Electronic commerce platforms have been urged to settle financial obligations they have with partner businesses on the same day to enable them have sufficient cash flows to keep them afloat.
Speaking during the fintech Landscape exhibition at Sheraton Kampala Hotel, Damali Ssali, a trade development expert said that small businesses rely on daily sales to keep their business afloat and thus should be paid the same day.
It should be noted that while there are a number of financial technology companies that sell different goods to online buyers, they do not own the items they sell; they instead source them from third parties such as small businesses and deliver them to their clients, who either pay the fintech via mobile money or cash on delivery.
Ssali said that most times the small business owners operate on a small capital base and that when it takes several days to get paid, it constrains their ability to keep in business.
“Make timely payments to that woman in a market who has supplied the tomatoes which you have delivered to your client because that person is the most vulnerable in the entire value chain. They should not be exploited by the big players because they have to restock, feed their families and also have to serve other customers,” Ssali said.
Ssali also noted that international best practices dictate that a good e-commerce environment should be able to settle the liability of the person at the end of transaction on that same day.
The Jumia Food country manager, Timothy Mugume said the company understands well the value of same day settlement and does it religiously to enable its partners continue running businesses and continue supplying them and other customers.
Mugume noted that there are immense opportunities in e-commerce. He noted that online payments have grown tremendously during the ovid-19 pandemic crisis as people shifted to online purchases due to social distancing and lockdown measures.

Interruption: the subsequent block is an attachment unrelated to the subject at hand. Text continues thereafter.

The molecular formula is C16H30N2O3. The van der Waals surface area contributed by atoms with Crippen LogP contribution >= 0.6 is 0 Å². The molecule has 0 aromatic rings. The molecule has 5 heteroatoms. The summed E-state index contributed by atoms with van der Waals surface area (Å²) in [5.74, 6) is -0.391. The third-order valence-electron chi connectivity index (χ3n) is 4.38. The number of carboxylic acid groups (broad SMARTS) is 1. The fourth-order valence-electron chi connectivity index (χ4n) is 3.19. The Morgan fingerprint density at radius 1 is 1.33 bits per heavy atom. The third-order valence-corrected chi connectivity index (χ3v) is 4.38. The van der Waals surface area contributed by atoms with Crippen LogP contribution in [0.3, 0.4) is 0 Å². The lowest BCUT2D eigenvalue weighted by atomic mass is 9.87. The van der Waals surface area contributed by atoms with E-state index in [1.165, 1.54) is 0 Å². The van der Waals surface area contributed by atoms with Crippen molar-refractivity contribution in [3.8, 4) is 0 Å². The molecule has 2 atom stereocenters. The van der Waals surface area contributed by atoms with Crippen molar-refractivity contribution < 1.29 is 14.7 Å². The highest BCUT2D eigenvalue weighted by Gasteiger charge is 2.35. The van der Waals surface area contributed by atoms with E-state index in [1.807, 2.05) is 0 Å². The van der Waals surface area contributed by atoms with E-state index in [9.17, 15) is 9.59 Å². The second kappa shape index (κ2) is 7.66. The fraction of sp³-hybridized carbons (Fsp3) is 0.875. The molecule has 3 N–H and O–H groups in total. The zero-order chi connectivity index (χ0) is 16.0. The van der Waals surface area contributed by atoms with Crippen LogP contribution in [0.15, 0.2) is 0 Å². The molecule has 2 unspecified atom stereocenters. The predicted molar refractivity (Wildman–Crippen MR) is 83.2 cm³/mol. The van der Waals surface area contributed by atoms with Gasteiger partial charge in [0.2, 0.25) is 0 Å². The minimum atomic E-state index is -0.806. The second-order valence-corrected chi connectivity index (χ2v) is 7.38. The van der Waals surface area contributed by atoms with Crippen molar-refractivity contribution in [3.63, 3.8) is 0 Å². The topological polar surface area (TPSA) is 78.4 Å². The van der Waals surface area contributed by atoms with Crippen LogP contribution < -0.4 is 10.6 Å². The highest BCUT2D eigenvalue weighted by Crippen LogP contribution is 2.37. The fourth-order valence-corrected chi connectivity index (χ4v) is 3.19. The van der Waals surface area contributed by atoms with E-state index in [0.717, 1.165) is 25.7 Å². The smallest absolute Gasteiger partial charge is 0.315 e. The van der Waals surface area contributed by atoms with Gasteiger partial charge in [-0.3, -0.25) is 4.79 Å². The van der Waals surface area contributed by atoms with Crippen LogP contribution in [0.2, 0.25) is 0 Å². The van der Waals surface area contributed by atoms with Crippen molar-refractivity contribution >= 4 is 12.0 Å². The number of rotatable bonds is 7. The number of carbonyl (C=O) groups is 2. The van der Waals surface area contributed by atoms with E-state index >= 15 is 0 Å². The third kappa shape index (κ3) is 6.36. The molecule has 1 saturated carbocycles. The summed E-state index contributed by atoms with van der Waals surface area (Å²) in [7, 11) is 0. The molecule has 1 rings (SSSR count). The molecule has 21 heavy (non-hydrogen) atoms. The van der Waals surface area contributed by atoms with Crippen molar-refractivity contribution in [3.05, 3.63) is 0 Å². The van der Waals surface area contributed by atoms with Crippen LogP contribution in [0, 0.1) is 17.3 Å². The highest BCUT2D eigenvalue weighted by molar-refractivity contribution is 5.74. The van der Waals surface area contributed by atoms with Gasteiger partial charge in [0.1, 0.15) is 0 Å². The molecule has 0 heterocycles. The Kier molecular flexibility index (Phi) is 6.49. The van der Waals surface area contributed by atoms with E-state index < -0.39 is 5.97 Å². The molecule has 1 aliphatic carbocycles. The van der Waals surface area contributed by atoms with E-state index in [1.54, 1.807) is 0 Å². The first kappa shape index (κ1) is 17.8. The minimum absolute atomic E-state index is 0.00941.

The Head of payments at Safe Boda, Nicholas Kamanzi, also said that the ride-hailing firm does same day settlements because these small businesses need money to restock and continue operating.
He noted that previously, they could pay after a few days but they realised that the businesses needed money the same day and thus adjusted.
The Lusuku (garden online) founder and CEO Medhi Matovu alluded to the huge opportunity presented by Covid-19, saying that players need to focus on changing people’s attitudes towards e-commerce platforms to enable it play a meaningful transformative role in society.
The Information and Communication Technology minister, Hon Judith Nabakooba alluded to how the pandemic has fastened the adoption of e-commerce, saying that a multitude of transactions are increasingly being conducted electronically due to social distancing and lockdown measures.
She urged providers of digital financial services to seize the available opportunities to produce more products and services so as to eliminate any existing gaps.
Nabakooba said that the current situation presents numerous opportunities for prepared fintechs and other related technology service providers.
She noted that as people get used to the new normal, the uptake of e-services is bound to increase.
The fintech landscape exhibition sought to mark the end of the 40-days-40-fintechs project, which was organised by HiPipo, in partnership with Crosslake Tech, ModusBox and Mojaloop Foundation.
The engaged fintechs were equipped with interoperability skills, using Mojaloop, a switching platform with a centralised service that brings together digital financial service providers to help boost financial inclusion in Africa.
The HiPipo CEO, Innocent Kawooya said the successful execution of the 40-days-40-fintechs project, is expected to change the way financial inclusion is done in the world, transform millions of lives in years to come and change the way financial inclusion will be done in Uganda going forward.
He pledged that HiPipo will continue advocating for a level playing field for all fintechs across Africa to thrive.